- The optimal ADHD medication choice differs between the pediatric and adult populations.
- Methylphenidate (e.g., Concerta) has the best safety/efficacy profile in children and adolescents, whereas amphetamines look best in adults.
Why this matters
- Unlike previous meta-analyses, this study included unpublished results, making it the most comprehensive look at these medications to date.
- According to an accompanying editorial, the current study clarifies inconsistencies from previous reviews, which had generated controversy.
- Network meta-analysis of 133 studies (efficacy: 10,068 children/adolescents, 8131 adults; tolerability: 11,018 children/adolescents, 5362 adults).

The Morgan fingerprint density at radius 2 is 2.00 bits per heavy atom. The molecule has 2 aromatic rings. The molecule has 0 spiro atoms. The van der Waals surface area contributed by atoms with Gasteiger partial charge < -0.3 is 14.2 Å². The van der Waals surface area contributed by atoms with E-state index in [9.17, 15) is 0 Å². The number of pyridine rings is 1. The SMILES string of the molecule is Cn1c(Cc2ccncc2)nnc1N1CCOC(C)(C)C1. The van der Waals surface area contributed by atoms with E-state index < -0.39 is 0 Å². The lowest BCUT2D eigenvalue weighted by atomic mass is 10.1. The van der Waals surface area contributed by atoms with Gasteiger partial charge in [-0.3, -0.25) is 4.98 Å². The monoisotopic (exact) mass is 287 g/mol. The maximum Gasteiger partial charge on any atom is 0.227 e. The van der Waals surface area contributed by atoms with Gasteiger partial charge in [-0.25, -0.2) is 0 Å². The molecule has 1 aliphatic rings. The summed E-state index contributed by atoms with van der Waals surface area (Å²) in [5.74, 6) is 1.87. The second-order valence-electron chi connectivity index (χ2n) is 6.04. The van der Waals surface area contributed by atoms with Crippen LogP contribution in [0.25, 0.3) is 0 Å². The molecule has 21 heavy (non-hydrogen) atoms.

- Funding: Stichting Eunethydis; UK National Institute for Health Research.
- Clinician rating for ADHD core symptoms for methylphenidate for children/adolescents vs amphetamine for adults:
- Standardized mean difference (SMD), −0.78 (95% CI, −0.93 to −0.62) vs −0.79 (95% CI, −0.99 to −0.58), respectively.
- Acceptability (significantly better than placebo): OR, 0.69 (95% CI, 0.52-0.91) vs OR, 0.68 (95% CI, 0.49-0.95).
- Tolerability was inferior to placebo (children and adolescents vs adults):
- Amphetamines: OR, 2.30 (95% CI, 1.36-3.89) vs OR, 3.26 (95% CI, 1.54-6.92); and
- Methylphenidate: OR, 1.44 (95% CI, 0.90-2.31) vs OR, 2.39 (95% CI, 1.40-4.08).
- Except for modafinil (e.g., Provigil), all included drugs had better efficacy than placebo.
- Heterogeneous populations and statistical analyses.
Coauthored with Chitra Ravi, MPharm